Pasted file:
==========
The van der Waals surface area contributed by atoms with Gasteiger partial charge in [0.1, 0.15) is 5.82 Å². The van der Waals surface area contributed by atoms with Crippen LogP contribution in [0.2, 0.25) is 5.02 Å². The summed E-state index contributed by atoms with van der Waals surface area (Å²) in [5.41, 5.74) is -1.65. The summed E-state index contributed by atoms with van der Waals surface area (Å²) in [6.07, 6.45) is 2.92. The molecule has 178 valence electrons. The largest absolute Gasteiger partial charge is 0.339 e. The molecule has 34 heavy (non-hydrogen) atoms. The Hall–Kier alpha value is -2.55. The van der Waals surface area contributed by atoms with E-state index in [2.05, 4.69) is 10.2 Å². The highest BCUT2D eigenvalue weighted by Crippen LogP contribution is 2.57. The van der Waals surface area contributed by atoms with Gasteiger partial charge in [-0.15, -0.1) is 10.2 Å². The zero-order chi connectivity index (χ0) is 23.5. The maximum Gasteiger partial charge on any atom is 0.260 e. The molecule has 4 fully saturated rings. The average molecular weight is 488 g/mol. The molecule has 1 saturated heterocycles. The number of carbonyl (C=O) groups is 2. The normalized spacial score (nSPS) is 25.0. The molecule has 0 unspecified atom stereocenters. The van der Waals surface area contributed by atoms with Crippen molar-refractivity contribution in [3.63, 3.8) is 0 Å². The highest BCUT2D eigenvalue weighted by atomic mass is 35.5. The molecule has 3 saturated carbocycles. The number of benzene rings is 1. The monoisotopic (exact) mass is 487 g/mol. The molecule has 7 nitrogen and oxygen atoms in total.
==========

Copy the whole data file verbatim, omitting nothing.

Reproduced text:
The van der Waals surface area contributed by atoms with Gasteiger partial charge in [0.1, 0.15) is 5.82 Å². The van der Waals surface area contributed by atoms with Crippen LogP contribution in [0.2, 0.25) is 5.02 Å². The summed E-state index contributed by atoms with van der Waals surface area (Å²) in [5.41, 5.74) is -1.65. The summed E-state index contributed by atoms with van der Waals surface area (Å²) in [6.07, 6.45) is 2.92. The molecule has 178 valence electrons. The largest absolute Gasteiger partial charge is 0.339 e. The molecule has 34 heavy (non-hydrogen) atoms. The Hall–Kier alpha value is -2.55. The van der Waals surface area contributed by atoms with E-state index in [2.05, 4.69) is 10.2 Å². The highest BCUT2D eigenvalue weighted by Crippen LogP contribution is 2.57. The van der Waals surface area contributed by atoms with Gasteiger partial charge in [-0.15, -0.1) is 10.2 Å². The zero-order chi connectivity index (χ0) is 23.5. The maximum Gasteiger partial charge on any atom is 0.260 e. The molecule has 4 fully saturated rings. The average molecular weight is 488 g/mol. The molecule has 1 saturated heterocycles. The number of carbonyl (C=O) groups is 2. The normalized spacial score (nSPS) is 25.0. The molecule has 0 unspecified atom stereocenters. The van der Waals surface area contributed by atoms with Crippen molar-refractivity contribution in [3.63, 3.8) is 0 Å². The highest BCUT2D eigenvalue weighted by atomic mass is 35.5. The molecule has 3 saturated carbocycles. The number of benzene rings is 1. The monoisotopic (exact) mass is 487 g/mol. The molecule has 7 nitrogen and oxygen atoms in total.